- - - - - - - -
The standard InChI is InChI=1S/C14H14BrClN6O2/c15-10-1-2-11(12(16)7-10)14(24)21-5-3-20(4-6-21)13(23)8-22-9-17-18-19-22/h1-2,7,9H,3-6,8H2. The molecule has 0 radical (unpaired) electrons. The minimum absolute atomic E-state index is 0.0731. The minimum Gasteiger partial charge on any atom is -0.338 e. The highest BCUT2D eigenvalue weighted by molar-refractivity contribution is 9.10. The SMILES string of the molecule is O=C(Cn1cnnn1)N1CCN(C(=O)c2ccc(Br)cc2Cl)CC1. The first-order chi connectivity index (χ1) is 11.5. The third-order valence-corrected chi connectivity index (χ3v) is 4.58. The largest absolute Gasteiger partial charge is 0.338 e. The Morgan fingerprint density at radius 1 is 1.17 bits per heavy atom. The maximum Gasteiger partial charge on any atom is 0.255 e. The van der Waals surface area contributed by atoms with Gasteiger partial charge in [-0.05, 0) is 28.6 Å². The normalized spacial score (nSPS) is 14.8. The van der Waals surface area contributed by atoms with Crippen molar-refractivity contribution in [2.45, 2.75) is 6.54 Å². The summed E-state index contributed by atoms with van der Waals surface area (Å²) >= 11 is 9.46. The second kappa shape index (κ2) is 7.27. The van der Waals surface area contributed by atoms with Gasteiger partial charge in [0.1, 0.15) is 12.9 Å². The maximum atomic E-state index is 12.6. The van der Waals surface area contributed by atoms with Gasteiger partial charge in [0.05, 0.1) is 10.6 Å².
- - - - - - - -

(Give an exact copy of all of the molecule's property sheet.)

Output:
The standard InChI is InChI=1S/C14H14BrClN6O2/c15-10-1-2-11(12(16)7-10)14(24)21-5-3-20(4-6-21)13(23)8-22-9-17-18-19-22/h1-2,7,9H,3-6,8H2. The molecule has 0 radical (unpaired) electrons. The minimum absolute atomic E-state index is 0.0731. The minimum Gasteiger partial charge on any atom is -0.338 e. The highest BCUT2D eigenvalue weighted by molar-refractivity contribution is 9.10. The SMILES string of the molecule is O=C(Cn1cnnn1)N1CCN(C(=O)c2ccc(Br)cc2Cl)CC1. The first-order chi connectivity index (χ1) is 11.5. The third-order valence-corrected chi connectivity index (χ3v) is 4.58. The largest absolute Gasteiger partial charge is 0.338 e. The Morgan fingerprint density at radius 1 is 1.17 bits per heavy atom. The maximum Gasteiger partial charge on any atom is 0.255 e. The van der Waals surface area contributed by atoms with Gasteiger partial charge in [-0.05, 0) is 28.6 Å². The normalized spacial score (nSPS) is 14.8. The van der Waals surface area contributed by atoms with Crippen molar-refractivity contribution in [2.45, 2.75) is 6.54 Å². The summed E-state index contributed by atoms with van der Waals surface area (Å²) >= 11 is 9.46. The second kappa shape index (κ2) is 7.27. The van der Waals surface area contributed by atoms with Gasteiger partial charge in [0.1, 0.15) is 12.9 Å². The maximum atomic E-state index is 12.6. The van der Waals surface area contributed by atoms with Gasteiger partial charge in [0.05, 0.1) is 10.6 Å².